Montessori classrooms are very BEd111: Introduction to Early Childhood Education – Assessment 20120778 Tourmaline Munday- Cooper 4 quiet, as children are deeply absorbed in their work. They input this by managing the classroom materials into six areas (Practical Life Exercises, Sensorial Material, Art, Mathemartics, language, cultural subjects, and also physical is brought into their daily routine). Playcentre however is marked by a stimulating environment, providing a diverse and rich range of experiences, unlimited free play across all 16 areas of play, and a child initiated curriculum.
Their views and goals are to promote children’s learning through play, Family involvement ( based on the importance of parents as educators of their own children) They like to View children as people who are strong and capable and can make their own choices about how and where to play (childinitiated play). Playcentre teachers are trained parents who take quite a hands on approach and implement learning, using a lot of open ended questions to extend children’s thinking. Montessori and playcentre have different methods. Both focus on the wellbeing of children, and help promote them to learn and grow through many different approaches.
The key difference between Playschool and Montessori is that at playschool the whole family joins, rather than it just being a provider of education for the child. Reference List (Pre-schoolers: Preschool Education: Types of Early Childhood Care KYLIE VALENTINE 2010) (Stover, 1998, p. 3). May, H. (2002, Winter). Early childhood care and education in Aotearoa – New Zealand: An overview of history, policy and curriculum. McGill Journal of Education BEd111: Introduction to Early Childhood Education – Assessment 20120778 Tourmaline Munday- Cooper 5.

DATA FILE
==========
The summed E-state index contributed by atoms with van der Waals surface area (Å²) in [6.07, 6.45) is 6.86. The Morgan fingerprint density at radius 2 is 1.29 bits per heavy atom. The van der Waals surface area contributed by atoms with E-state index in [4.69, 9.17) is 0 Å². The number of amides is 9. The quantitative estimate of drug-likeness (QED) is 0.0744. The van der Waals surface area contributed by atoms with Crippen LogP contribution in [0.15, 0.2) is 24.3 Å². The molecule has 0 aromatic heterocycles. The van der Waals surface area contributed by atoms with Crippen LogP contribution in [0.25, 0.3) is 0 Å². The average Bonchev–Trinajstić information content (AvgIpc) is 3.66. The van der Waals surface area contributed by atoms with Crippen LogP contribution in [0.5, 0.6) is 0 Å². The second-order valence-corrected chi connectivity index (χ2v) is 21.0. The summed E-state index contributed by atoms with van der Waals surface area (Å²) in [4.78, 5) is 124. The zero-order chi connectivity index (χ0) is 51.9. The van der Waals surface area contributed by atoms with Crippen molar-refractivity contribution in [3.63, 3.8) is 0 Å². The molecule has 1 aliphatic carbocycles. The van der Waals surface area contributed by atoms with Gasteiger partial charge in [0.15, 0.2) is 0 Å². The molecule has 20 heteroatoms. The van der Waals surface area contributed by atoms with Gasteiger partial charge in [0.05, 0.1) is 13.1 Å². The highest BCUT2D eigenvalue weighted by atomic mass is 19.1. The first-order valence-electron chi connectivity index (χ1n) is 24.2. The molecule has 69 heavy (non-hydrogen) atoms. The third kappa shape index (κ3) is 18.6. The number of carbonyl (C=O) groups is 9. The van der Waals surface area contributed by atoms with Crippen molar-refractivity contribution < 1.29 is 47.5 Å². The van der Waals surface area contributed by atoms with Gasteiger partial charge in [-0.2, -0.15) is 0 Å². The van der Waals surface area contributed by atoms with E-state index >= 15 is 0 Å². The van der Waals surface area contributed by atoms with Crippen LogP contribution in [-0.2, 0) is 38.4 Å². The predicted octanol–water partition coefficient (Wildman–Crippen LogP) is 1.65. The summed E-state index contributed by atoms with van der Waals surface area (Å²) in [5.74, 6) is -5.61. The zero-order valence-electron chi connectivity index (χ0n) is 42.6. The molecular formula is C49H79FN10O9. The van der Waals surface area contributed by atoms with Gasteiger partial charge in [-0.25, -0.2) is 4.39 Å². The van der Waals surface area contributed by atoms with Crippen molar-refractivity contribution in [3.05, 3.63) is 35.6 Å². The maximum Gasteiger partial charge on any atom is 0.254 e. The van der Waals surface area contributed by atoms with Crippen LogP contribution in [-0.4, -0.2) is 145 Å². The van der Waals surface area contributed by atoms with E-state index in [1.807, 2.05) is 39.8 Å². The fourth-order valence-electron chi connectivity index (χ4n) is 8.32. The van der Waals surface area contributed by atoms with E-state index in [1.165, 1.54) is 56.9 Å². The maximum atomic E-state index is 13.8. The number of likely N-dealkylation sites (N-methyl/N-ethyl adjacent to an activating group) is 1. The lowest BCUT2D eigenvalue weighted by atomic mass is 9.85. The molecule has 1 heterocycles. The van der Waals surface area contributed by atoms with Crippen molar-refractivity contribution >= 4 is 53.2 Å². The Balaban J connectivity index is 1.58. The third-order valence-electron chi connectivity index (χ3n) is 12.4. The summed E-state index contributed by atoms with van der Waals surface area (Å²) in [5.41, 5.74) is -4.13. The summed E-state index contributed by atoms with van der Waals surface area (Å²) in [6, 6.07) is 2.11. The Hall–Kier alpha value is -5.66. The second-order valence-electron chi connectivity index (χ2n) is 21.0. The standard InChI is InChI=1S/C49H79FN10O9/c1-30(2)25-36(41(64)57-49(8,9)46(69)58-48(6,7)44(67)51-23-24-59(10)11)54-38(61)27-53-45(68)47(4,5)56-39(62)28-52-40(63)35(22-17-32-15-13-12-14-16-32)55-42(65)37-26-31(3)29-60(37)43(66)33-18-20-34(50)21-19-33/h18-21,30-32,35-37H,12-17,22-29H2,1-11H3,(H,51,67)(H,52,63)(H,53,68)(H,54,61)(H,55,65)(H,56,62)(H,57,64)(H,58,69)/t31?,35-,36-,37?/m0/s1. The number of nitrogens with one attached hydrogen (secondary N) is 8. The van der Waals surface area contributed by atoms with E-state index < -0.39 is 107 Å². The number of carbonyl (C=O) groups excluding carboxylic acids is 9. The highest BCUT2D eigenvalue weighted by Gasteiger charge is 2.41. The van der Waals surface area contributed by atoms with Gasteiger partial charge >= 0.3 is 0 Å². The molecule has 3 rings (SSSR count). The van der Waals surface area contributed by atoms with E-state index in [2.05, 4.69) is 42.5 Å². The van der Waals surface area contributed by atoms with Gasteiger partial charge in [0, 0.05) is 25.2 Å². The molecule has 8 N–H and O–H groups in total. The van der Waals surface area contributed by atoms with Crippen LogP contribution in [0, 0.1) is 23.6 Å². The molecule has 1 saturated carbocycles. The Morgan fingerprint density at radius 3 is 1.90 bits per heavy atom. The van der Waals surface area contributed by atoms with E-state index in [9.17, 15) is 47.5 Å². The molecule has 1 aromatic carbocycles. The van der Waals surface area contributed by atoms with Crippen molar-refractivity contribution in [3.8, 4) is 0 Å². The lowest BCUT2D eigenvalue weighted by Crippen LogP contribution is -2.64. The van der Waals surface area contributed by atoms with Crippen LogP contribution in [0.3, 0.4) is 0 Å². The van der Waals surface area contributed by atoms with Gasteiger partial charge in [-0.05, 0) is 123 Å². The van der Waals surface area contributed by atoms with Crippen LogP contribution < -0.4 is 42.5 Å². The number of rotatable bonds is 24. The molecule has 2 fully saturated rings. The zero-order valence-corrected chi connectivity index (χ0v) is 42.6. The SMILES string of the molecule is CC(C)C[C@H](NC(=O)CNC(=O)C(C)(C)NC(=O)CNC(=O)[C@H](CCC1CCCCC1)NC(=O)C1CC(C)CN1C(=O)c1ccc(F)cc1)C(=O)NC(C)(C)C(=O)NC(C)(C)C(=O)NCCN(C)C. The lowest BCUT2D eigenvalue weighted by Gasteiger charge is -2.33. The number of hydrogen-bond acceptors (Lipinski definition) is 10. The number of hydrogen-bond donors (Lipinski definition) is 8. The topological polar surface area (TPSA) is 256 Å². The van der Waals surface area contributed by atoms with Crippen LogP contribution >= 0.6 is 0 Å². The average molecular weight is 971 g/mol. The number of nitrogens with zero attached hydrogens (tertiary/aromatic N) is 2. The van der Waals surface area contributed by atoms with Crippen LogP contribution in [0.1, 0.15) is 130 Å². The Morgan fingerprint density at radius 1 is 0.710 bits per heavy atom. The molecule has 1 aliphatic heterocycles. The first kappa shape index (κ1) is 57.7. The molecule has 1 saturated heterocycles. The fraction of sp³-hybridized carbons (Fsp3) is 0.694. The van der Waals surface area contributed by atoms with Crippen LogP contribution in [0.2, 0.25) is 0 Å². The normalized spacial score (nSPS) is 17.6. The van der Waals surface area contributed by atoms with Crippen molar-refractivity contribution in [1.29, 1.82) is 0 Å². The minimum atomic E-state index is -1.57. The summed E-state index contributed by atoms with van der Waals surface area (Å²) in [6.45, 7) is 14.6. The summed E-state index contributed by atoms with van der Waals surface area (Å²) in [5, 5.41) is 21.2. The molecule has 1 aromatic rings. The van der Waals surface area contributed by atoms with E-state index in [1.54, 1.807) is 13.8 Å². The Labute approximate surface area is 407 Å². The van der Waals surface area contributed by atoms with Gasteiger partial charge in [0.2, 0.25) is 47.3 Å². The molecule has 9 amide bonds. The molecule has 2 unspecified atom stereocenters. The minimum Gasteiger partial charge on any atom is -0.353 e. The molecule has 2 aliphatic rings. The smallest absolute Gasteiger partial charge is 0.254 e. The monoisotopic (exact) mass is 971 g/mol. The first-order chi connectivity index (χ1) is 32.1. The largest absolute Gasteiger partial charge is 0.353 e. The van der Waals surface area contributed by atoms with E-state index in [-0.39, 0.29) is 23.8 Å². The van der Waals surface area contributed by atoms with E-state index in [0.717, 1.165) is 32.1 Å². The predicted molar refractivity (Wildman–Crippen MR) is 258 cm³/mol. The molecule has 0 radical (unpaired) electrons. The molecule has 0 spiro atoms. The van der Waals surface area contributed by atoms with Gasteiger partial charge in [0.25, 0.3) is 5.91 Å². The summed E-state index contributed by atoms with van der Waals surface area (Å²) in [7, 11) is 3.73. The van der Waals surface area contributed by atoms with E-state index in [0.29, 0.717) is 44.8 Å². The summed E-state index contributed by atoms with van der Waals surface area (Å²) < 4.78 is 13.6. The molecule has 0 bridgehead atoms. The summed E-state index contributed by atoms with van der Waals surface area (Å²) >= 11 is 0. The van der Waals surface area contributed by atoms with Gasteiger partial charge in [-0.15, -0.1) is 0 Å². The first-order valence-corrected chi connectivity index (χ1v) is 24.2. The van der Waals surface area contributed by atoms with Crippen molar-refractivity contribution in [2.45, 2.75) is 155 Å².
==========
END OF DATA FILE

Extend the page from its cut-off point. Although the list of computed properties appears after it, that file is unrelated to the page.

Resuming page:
Discuss THREE of the following significant factors which were covered in this course and that promote health and safety in early childhood centres and explain the role of the early childhood practitioner in promoting and implementing these factors: 1. Providing a safe environment 2. Providing a hygienic and clean environment 3. Identifying and responding to childhood illness ‘Providing a safe environment’ Being a teacher, means constantly observing children and setting safety rules for them to create a safe centre. This is only part of the process.